Healthcare & Pharmaceuticals
Mosquitoes are responsible for huge losses in human and animal life through their role as vectors of infectious diseases. Successful control of mosquitoes depends on accurate surveillance of their abundance and pathogen infection rates, of which the malaria parasite represents the most important human pathogen. Currently, the ‘gold standard’ method for estimating the abundance of mosquitoes and number of infectious bites that a person would be exposed is called the “Human Landing Catch” (HLC). This technique requires a volunteer to capture mosquitoes that land upon them and test them for pathogens. This method obviously poses some risk of infection the volunteer, and is thus its use is being increasingly restricted for research and surveillance purposes.
The research team have developed a prototype to address these current shortfalls. The prototype has been developed following laboratory optimization and field testing in rural and urban Tanzania, where it was compared with the HLC procedure both inside houses and outdoors. The latest version of the MET equalled (in 30cm3 size) and exceeded (in 1m3 size) HLC performance in terms of the number of malaria vectors that were collected from human baits. Additionally the large version of the trap performed very successfully in sampling mosquitoes attempting to feed on cows, indicating MET’s utility for surveillance of vector-borne diseases of livestock.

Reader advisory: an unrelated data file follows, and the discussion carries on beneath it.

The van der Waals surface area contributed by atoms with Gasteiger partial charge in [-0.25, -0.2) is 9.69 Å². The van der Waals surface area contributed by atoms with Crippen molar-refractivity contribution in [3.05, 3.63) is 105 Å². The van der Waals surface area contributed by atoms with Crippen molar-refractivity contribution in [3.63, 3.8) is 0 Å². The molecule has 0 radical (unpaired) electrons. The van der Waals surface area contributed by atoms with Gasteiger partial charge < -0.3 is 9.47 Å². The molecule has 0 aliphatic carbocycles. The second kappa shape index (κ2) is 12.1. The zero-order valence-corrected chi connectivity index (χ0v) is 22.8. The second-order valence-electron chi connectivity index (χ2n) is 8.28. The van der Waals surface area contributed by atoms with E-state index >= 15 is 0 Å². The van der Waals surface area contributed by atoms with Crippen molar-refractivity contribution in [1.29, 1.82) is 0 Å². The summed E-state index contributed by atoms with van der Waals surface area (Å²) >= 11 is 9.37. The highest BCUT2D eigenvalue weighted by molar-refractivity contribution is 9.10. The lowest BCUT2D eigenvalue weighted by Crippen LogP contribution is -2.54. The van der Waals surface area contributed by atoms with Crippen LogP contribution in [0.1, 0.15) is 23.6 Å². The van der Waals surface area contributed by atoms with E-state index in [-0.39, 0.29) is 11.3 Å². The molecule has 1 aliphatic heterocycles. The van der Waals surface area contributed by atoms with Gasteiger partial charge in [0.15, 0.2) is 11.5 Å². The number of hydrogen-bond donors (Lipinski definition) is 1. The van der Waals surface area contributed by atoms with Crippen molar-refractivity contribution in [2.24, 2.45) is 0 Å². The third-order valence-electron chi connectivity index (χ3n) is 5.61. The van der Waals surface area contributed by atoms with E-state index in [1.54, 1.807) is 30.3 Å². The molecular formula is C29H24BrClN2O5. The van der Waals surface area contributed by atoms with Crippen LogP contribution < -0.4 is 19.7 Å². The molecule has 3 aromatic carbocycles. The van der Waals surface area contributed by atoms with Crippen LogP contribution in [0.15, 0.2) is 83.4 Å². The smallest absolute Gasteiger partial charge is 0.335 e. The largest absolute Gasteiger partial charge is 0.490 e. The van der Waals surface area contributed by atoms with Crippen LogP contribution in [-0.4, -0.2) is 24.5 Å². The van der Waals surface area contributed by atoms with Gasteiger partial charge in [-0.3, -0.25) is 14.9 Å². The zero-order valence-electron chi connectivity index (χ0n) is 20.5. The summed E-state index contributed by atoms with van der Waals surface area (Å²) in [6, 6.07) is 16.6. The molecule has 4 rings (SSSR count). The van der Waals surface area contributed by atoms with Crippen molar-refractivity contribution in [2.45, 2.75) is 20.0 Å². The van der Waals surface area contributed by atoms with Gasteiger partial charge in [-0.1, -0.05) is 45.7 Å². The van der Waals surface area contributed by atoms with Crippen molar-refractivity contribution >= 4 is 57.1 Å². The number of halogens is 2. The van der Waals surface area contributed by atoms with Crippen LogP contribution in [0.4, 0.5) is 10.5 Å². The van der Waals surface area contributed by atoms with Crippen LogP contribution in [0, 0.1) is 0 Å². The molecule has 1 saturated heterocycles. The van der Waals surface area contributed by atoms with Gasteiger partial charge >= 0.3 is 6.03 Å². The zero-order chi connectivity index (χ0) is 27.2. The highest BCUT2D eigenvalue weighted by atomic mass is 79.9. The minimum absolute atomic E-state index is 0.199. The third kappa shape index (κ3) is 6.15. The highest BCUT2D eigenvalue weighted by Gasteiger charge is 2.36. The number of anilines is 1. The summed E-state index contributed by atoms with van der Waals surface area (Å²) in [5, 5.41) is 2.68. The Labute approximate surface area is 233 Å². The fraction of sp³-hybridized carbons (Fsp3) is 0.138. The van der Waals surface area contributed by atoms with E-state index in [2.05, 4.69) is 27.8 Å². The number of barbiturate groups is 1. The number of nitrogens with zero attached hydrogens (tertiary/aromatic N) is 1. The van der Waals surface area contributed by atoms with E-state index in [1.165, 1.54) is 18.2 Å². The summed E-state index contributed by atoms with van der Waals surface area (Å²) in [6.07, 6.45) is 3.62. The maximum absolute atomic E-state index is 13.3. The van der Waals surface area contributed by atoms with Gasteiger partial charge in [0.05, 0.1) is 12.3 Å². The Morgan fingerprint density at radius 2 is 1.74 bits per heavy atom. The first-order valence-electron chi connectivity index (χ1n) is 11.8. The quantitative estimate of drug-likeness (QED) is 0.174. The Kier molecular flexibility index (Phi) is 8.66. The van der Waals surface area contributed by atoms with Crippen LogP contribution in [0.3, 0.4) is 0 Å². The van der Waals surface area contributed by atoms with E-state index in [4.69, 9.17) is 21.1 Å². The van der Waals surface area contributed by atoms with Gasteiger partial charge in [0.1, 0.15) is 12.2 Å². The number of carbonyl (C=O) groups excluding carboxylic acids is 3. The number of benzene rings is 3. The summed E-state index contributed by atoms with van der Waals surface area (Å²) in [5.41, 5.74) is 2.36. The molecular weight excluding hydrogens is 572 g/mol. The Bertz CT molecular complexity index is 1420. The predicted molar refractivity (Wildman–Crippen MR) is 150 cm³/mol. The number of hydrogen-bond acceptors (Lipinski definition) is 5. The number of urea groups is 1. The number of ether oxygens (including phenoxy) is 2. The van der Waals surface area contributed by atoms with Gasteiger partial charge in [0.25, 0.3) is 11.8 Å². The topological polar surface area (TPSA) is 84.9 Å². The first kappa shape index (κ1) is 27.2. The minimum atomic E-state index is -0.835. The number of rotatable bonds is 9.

- MET is lightweight, portable, and easy to assemble and does not require mains electricity
- MET can be placed in close proximity to human or animal bait
- MET acts as a barrier around the host which prevents them being exposed to infection bites
- Electrocuting panels also act as a barrier to trap insects
- MET can be used in both indoor and outdoor environments
- Mosquitoes trapped by MET remain intact and suitable for identification by morphological and molecular methods.
MET could provide a very valuable and safe tool for monitoring the abundance and transmission potential of mosquito vectors, and for evaluation of control measures used to target them.
The University of Glasgow and the Ifakara Health Institute have jointly filed a UK patent application disclosing this technology and is interested to contact organisations interested in developing, licensing or exploiting this IP with a view to commercialisation.